I was under the impression that we’re good, gesamtgesellschaftlich betrachtet, as society as a whole, but this issue just keeps boiling up. It’s like a movie plot that keeps presenting itself over and over again. Different movies with the same plots.
I just don’t know how to write about it, yet. Let me try:
I bumped into this issue—again—a few days ago. After some quite remarkable psychological (I felt more peaceful and confident) and functional (I improved my walking) changes that came about by practicing my pelvis rolling class [How your pelvis connects to your head (UP9.1), youtube.com/watch?v=XOxG5hDnst]. I mean, I don’t mean by following along my own instructions as if they were mandatory guidelines, but by playing with the movements, on my own. In silence. And with music. Or while listening to podcasts. During the night or during the day. On my couch, in my bed, or on my carpet. For hours and hours, and hours. And let new movement patterns and discoveries reveal themselves, unfold.
I then, in search of reconciliation with society, I was reading Alice Miller. Or more like, I was flipping through some of her books, when the subsequent paragraphs drew my attention:
“These considerations help me to understand why so many analysts seem to shrink from their own discoveries. An example of this is offered by Helm Stierlin in Separating Parents and Adolescents (1974) when he uses the parable of the Prodigal Son to illustrate his therapeutic goals. The son returns from death to life by obediently coming back to his father, claims Stierlin, who thus, although he knows better, assigns obedience its biblical value. This means that the father designates as »death« everything that separated his son from him—the son’s youthful disobedience occurring at a time when the father was not part of his life—and describes as »life« his son’s return: »For this my son was dead, and is alive again; he was lost and is found.« Since Stierlin sees it as his therapeutic task to bring about a reconciliation between children and parents, he doesn’t notice that he is identifying with the father’s interests, at least in this case, or that the son finds his way back to his father and wins his love by being obedient. Stierlin does not realize that a restoration of harmony is being celebrated here only at the price of the son’s acquiescence in his father’s definition of everything that separated his son from him as »death«. In terms of the symbolism of this scene, one could say that in Stierlin’s therapeutic endeavors to bring about reconciliation, the relevance of his concept of delegation and its usefulness to the profession must be sacrificed for the sake of reunion with the father.”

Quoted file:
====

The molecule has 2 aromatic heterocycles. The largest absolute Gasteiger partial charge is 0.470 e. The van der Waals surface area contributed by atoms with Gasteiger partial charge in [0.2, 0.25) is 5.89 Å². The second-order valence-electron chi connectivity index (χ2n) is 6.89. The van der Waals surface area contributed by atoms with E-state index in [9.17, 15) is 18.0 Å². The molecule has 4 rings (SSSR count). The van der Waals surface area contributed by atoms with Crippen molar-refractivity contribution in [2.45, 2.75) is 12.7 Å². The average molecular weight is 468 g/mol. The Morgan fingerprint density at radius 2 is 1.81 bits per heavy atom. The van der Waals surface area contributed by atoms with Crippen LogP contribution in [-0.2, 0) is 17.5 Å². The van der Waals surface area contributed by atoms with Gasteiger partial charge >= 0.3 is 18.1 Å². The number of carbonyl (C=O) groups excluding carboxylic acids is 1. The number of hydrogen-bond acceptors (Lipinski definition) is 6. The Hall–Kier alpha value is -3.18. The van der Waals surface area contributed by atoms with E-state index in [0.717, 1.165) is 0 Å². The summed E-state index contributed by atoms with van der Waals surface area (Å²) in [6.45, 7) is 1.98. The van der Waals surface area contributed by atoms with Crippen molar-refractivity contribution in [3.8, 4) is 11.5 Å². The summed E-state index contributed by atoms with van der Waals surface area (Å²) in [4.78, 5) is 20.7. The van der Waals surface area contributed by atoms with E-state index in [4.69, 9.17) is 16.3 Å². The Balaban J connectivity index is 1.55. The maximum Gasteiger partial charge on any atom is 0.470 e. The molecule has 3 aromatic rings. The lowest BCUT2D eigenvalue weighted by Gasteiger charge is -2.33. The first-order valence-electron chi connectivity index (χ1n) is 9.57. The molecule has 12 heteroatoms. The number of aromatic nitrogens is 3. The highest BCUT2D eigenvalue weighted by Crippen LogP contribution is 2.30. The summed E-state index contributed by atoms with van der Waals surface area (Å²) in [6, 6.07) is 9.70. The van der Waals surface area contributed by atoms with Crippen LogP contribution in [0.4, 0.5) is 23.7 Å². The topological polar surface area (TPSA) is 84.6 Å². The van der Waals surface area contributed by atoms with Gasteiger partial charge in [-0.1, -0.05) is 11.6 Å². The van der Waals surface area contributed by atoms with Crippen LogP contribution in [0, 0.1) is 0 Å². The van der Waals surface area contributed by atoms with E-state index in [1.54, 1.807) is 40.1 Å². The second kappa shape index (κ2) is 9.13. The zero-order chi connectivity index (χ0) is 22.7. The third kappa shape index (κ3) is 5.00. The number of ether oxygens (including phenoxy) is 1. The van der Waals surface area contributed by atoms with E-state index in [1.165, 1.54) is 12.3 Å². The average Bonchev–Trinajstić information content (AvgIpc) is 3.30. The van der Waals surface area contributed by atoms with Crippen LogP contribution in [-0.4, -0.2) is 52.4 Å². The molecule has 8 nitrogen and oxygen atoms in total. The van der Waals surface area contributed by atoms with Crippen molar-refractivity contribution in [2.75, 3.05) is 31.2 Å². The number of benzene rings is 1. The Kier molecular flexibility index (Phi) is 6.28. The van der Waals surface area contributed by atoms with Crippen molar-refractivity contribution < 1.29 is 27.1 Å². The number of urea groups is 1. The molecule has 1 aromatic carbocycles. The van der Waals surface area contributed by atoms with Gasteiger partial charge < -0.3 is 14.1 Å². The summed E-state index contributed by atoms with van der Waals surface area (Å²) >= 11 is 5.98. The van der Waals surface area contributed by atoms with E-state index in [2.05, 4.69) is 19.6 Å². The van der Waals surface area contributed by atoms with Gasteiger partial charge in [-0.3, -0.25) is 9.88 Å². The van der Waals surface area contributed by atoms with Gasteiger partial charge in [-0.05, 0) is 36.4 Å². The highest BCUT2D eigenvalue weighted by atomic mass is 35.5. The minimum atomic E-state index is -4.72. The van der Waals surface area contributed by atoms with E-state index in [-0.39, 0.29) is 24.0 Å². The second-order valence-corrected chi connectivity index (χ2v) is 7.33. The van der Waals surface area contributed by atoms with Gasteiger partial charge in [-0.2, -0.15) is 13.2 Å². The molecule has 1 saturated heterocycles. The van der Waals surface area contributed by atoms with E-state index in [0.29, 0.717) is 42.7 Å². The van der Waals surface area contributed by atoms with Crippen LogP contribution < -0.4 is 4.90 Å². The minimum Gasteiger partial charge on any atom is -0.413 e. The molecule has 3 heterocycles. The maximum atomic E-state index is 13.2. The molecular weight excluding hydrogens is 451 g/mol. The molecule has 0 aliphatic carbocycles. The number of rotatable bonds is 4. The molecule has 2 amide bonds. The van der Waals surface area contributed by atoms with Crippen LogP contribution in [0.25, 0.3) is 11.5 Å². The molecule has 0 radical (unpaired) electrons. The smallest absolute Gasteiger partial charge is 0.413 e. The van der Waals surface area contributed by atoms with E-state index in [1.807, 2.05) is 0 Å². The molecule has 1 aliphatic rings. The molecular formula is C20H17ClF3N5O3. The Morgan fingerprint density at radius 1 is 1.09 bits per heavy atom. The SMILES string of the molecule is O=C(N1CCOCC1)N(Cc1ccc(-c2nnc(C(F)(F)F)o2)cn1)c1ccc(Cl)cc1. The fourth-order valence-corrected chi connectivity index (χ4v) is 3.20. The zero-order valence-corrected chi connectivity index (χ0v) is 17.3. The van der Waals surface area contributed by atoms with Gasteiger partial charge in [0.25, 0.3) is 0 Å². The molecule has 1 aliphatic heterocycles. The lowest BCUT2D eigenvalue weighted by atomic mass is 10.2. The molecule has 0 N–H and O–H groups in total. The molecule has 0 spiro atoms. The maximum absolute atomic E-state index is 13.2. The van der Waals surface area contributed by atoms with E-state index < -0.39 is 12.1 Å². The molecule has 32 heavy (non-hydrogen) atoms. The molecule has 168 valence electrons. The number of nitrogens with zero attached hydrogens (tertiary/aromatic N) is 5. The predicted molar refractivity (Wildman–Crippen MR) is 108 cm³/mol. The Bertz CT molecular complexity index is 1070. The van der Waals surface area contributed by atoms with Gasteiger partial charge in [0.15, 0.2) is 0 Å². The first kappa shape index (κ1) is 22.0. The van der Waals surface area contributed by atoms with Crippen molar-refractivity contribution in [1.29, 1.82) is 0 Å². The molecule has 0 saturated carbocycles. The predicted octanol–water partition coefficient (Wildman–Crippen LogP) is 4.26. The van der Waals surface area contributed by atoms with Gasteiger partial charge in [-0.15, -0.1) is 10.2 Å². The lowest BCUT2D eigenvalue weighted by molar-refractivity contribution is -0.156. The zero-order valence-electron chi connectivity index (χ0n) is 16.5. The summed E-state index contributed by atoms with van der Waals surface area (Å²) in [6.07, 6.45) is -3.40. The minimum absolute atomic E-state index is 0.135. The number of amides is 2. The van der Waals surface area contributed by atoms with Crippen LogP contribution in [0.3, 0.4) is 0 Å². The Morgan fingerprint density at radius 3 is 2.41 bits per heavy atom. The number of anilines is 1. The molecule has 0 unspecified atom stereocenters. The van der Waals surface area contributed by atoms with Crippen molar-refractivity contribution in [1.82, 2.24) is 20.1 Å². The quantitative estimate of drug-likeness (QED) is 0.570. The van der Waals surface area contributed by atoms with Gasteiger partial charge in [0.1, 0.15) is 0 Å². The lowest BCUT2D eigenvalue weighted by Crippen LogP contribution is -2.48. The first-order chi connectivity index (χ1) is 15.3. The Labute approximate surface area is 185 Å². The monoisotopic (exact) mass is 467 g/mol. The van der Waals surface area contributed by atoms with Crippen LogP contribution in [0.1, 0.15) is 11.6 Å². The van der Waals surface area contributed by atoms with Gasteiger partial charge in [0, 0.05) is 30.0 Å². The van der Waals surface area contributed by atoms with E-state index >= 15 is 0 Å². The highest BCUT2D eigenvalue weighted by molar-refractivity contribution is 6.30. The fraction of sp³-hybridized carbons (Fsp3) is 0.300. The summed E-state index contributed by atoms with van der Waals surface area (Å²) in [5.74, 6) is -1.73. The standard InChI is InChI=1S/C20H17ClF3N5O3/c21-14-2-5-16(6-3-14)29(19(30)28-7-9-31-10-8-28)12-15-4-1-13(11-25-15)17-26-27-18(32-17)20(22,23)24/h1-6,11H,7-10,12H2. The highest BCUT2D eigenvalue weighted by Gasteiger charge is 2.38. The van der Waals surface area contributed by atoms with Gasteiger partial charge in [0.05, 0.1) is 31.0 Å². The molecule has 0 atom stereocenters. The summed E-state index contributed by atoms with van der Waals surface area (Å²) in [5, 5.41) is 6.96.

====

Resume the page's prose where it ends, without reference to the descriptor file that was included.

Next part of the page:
Citations from Alice Miller, Du sollst nicht merken, Suhrkamp Verlag, 1. Auflage 1981, Page 341, Kapitel C8. 80 Jahre Triebtheorie. In English: Alice Miller, Thou Shalt Not Be Aware, A Meridian Book, 1986, 9th printing, Page 201, Eighty Years of the Drive Theory.
Let me copy down the following paragraph as well: